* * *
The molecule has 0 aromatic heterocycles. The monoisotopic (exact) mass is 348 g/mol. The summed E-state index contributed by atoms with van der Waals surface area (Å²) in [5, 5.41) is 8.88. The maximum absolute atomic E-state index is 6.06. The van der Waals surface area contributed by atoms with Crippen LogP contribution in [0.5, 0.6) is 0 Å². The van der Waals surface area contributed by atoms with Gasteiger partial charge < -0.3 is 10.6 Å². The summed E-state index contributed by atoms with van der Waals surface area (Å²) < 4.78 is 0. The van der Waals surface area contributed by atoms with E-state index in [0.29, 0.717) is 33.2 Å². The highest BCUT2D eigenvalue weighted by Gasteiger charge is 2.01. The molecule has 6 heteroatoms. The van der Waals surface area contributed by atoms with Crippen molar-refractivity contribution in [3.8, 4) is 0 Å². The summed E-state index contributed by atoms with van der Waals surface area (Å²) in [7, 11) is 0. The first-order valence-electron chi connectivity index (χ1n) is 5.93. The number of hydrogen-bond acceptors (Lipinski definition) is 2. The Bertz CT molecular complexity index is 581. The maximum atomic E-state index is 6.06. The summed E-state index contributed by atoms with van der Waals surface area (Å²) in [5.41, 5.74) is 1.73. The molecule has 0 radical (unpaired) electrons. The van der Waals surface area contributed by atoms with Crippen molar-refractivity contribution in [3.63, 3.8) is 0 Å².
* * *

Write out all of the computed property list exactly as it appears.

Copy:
The molecule has 0 aromatic heterocycles. The monoisotopic (exact) mass is 348 g/mol. The summed E-state index contributed by atoms with van der Waals surface area (Å²) in [5, 5.41) is 8.88. The maximum absolute atomic E-state index is 6.06. The van der Waals surface area contributed by atoms with Crippen LogP contribution in [0.5, 0.6) is 0 Å². The van der Waals surface area contributed by atoms with Gasteiger partial charge < -0.3 is 10.6 Å². The summed E-state index contributed by atoms with van der Waals surface area (Å²) < 4.78 is 0. The van der Waals surface area contributed by atoms with E-state index in [0.29, 0.717) is 33.2 Å². The highest BCUT2D eigenvalue weighted by Gasteiger charge is 2.01. The molecule has 6 heteroatoms. The van der Waals surface area contributed by atoms with Crippen molar-refractivity contribution in [3.8, 4) is 0 Å². The summed E-state index contributed by atoms with van der Waals surface area (Å²) in [7, 11) is 0. The first-order valence-electron chi connectivity index (χ1n) is 5.93. The number of hydrogen-bond acceptors (Lipinski definition) is 2. The Bertz CT molecular complexity index is 581. The maximum atomic E-state index is 6.06. The summed E-state index contributed by atoms with van der Waals surface area (Å²) in [5.41, 5.74) is 1.73. The molecule has 0 radical (unpaired) electrons. The van der Waals surface area contributed by atoms with Crippen molar-refractivity contribution in [3.63, 3.8) is 0 Å².